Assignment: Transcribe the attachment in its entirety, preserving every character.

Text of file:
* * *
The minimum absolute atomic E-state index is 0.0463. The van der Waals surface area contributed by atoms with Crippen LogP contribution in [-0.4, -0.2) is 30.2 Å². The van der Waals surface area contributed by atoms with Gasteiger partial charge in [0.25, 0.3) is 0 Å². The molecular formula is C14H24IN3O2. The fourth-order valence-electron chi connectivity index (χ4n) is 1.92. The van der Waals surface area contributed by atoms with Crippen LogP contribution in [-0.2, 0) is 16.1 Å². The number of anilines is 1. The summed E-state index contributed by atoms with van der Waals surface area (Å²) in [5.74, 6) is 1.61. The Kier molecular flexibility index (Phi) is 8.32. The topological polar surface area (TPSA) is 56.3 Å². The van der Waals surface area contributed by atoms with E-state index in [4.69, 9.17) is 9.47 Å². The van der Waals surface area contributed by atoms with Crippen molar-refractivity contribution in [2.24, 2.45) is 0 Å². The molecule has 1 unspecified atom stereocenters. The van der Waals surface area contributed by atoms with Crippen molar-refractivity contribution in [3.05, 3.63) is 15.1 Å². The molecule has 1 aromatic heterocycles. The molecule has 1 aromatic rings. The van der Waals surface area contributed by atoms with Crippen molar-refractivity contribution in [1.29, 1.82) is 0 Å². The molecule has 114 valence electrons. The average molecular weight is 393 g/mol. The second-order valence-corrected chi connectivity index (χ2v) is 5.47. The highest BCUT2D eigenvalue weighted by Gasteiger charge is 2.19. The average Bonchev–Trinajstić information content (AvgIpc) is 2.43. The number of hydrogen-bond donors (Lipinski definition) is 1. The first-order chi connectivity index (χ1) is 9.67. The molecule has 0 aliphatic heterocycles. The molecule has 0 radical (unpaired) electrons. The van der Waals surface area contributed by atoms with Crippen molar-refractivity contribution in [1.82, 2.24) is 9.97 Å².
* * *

The minimum absolute atomic E-state index is 0.0463. The van der Waals surface area contributed by atoms with Crippen LogP contribution in [-0.4, -0.2) is 30.2 Å². The van der Waals surface area contributed by atoms with Gasteiger partial charge in [0.25, 0.3) is 0 Å². The molecular formula is C14H24IN3O2. The fourth-order valence-electron chi connectivity index (χ4n) is 1.92. The van der Waals surface area contributed by atoms with Crippen LogP contribution in [-0.2, 0) is 16.1 Å². The number of anilines is 1. The summed E-state index contributed by atoms with van der Waals surface area (Å²) in [5.74, 6) is 1.61. The Kier molecular flexibility index (Phi) is 8.32. The topological polar surface area (TPSA) is 56.3 Å². The van der Waals surface area contributed by atoms with E-state index in [4.69, 9.17) is 9.47 Å². The van der Waals surface area contributed by atoms with Crippen molar-refractivity contribution in [2.24, 2.45) is 0 Å². The molecule has 1 unspecified atom stereocenters. The van der Waals surface area contributed by atoms with Crippen molar-refractivity contribution in [3.05, 3.63) is 15.1 Å². The molecule has 1 aromatic heterocycles. The molecule has 1 aromatic rings. The van der Waals surface area contributed by atoms with Crippen molar-refractivity contribution in [1.29, 1.82) is 0 Å². The molecule has 114 valence electrons. The average molecular weight is 393 g/mol. The second-order valence-corrected chi connectivity index (χ2v) is 5.47. The highest BCUT2D eigenvalue weighted by Gasteiger charge is 2.19. The average Bonchev–Trinajstić information content (AvgIpc) is 2.43. The number of hydrogen-bond donors (Lipinski definition) is 1. The first-order chi connectivity index (χ1) is 9.67. The molecule has 0 aliphatic heterocycles. The molecule has 0 radical (unpaired) electrons. The van der Waals surface area contributed by atoms with Crippen molar-refractivity contribution in [1.82, 2.24) is 9.97 Å².